On Sunday, ISIS released yet another horrifying video of hostages being executed. First, a masked figure claimed to have beheaded American aid worker Peter Kassig. That was followed by a terrible scene of a group of Syrian hostages being beheaded on camera.
It would be easy to assume that the hostage execution videos are simply the result of an evil organization's embrace of violence. But the truth is much more frightening: they are part of a broader strategy designed to increase ISIS's political power. ISIS has consistently documented its horrible atrocities and then distributed the videos and photographs to the world.
These videos are designed to accomplish two main goals: to intimidate civilians in the areas under ISIS's control, and to raise ISIS's profile among potential recruits and donors. "By publicizing its brutality," a recent UN report concluded, "the so-called ISIS seeks to convey its authority over its areas of control, to show its strength to attract recruits, and to threaten any individuals, groups or States that challenge its ideology."
ISIS uses videos of its own atrocities to build its brand and increase its power
ISIS has produced a large catalogue of media documenting its own atrocities. Last June, for instance, ISIS released photographs of its fighters committing a massacre of captured Iraqi army troops. In the gruesome images, approximately 1700 Shia Iraqi soldiers are gunned down en masse by black-clad ISIS figures. According to a recent UN report, ISIS has released other videos of mass executions, including one showing the murder of a group of Syrian government soldiers, and one of fighting-age men from the al Sheitat tribe. The videos of the murders of five western hostages, including, most recently, Kassig, are part of that broader media strategy.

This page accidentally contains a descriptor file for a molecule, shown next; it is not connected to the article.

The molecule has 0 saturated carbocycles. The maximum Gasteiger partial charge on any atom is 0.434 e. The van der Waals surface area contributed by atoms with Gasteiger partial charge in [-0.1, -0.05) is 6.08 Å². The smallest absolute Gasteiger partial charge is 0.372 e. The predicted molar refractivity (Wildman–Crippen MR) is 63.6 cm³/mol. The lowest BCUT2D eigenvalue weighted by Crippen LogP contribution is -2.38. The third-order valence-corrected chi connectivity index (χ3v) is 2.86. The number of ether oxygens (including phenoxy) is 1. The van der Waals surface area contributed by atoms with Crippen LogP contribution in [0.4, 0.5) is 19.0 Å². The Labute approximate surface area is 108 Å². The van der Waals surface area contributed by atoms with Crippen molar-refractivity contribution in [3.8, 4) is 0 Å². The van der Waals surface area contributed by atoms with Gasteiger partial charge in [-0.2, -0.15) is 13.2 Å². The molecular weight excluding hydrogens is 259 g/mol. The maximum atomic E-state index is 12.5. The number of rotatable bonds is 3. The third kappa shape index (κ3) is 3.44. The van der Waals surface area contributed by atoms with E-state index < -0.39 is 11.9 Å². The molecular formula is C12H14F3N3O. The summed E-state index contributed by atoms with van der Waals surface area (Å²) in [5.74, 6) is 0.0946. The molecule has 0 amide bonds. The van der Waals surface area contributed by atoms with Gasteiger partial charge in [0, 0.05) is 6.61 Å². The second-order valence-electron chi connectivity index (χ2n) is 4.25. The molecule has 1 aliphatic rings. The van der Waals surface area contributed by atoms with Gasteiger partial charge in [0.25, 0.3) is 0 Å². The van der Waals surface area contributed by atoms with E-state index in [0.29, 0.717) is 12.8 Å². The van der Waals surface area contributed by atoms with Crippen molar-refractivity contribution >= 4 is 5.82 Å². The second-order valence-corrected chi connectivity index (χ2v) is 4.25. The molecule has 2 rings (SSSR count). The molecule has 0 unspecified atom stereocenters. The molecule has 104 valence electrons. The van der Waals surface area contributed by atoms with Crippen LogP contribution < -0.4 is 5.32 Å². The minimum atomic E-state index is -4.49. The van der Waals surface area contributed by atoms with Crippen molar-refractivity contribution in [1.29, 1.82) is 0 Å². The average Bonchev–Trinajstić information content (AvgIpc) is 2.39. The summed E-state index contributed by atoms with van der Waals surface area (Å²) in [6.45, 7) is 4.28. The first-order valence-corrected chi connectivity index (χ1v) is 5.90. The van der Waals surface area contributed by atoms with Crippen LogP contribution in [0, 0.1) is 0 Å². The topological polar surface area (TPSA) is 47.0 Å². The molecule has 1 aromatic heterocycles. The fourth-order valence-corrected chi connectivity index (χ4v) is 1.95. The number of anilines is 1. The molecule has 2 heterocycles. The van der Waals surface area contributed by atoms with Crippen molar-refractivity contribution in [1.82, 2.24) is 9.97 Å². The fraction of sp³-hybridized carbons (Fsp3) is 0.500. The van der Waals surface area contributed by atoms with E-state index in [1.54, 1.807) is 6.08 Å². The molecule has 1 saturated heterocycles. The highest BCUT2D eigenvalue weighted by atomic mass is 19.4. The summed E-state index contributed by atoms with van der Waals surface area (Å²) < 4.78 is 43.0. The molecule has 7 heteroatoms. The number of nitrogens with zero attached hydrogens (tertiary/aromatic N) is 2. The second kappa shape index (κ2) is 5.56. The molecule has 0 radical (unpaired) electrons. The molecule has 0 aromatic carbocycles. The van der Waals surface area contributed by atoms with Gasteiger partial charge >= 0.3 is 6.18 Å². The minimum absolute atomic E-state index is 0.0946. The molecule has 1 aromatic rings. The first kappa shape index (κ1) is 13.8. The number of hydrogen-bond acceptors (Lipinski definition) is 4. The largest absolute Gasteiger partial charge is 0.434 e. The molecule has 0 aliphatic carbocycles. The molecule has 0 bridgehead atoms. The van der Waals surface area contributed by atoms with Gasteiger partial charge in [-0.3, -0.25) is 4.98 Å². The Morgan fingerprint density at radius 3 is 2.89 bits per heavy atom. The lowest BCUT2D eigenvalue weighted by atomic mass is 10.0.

ISIS forces civilians, including children, to watch the videos. For instance, the UN report found that in Raqqah city, ISIS gathered children for screenings of mass execution videos. In Aleppo, ISIS forced a group of 153 kidnapped Kurdish teenagers to watch videos of beheadings and attacks over a five-month period. ISIS also forces civilians to attend public executions, and publicly displays the corpses of its victims. That strategy is designed to instill terror in the civilian population of the areas ISIS controls, in order to coerce them into cooperating with the group's demands.
ISIS's media presence is also a way for the organization to build its brand. ISIS is struggling to claim the mantle of the global jihadist movement, and it's in competition with groups like al Qaeda for that status. Publicizing its brutality is a way to demonstrate its power and ruthlessness. The executions of Western hostages heighten that effect, presenting ISIS as the main opponent of Western imperialism and elevating the group's status in comparison to other jihadi organizations. That matters because ISIS is competing against other groups to attract recruits and funding.
It is possible, though, that ISIS's public-atrocity strategy will provoke a backlash and end up hurting the group. There is precedent for that happening. In 2006, the brutality of ISIS's predecessor group, al-Qaeda in Iraq, provoked a rebellion that nearly destroyed the group.